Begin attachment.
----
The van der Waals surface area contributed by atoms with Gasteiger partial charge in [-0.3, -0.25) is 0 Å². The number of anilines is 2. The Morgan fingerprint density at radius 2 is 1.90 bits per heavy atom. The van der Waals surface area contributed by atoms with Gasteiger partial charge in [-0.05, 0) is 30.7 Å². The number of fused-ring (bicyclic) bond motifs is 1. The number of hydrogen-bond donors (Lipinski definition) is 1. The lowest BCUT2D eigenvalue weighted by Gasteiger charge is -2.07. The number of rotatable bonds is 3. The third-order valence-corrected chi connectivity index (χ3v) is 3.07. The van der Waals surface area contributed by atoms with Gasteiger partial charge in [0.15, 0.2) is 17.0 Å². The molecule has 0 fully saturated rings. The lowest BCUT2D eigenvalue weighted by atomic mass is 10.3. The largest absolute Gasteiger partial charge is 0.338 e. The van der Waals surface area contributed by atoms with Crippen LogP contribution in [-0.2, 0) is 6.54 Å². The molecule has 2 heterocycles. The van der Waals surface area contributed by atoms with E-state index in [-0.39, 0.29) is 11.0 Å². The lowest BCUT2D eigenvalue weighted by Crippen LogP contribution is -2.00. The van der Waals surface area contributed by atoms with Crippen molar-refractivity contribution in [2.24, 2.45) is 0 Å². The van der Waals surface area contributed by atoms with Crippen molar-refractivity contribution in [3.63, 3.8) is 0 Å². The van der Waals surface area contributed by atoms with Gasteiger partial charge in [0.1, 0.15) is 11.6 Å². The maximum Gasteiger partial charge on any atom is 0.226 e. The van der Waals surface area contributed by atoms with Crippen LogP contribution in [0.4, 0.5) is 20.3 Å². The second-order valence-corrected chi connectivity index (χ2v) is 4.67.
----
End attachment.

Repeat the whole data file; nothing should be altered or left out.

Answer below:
The van der Waals surface area contributed by atoms with Gasteiger partial charge in [-0.3, -0.25) is 0 Å². The number of anilines is 2. The Morgan fingerprint density at radius 2 is 1.90 bits per heavy atom. The van der Waals surface area contributed by atoms with Gasteiger partial charge in [-0.05, 0) is 30.7 Å². The number of fused-ring (bicyclic) bond motifs is 1. The number of hydrogen-bond donors (Lipinski definition) is 1. The lowest BCUT2D eigenvalue weighted by Gasteiger charge is -2.07. The number of rotatable bonds is 3. The third-order valence-corrected chi connectivity index (χ3v) is 3.07. The van der Waals surface area contributed by atoms with Gasteiger partial charge in [0.15, 0.2) is 17.0 Å². The molecule has 0 fully saturated rings. The lowest BCUT2D eigenvalue weighted by atomic mass is 10.3. The largest absolute Gasteiger partial charge is 0.338 e. The van der Waals surface area contributed by atoms with Crippen LogP contribution in [-0.2, 0) is 6.54 Å². The molecule has 2 heterocycles. The van der Waals surface area contributed by atoms with E-state index in [-0.39, 0.29) is 11.0 Å². The lowest BCUT2D eigenvalue weighted by Crippen LogP contribution is -2.00. The van der Waals surface area contributed by atoms with Crippen molar-refractivity contribution in [2.24, 2.45) is 0 Å². The van der Waals surface area contributed by atoms with Crippen molar-refractivity contribution in [3.63, 3.8) is 0 Å². The van der Waals surface area contributed by atoms with Gasteiger partial charge in [0.1, 0.15) is 11.6 Å². The maximum Gasteiger partial charge on any atom is 0.226 e. The van der Waals surface area contributed by atoms with Crippen LogP contribution in [0.4, 0.5) is 20.3 Å². The second-order valence-corrected chi connectivity index (χ2v) is 4.67.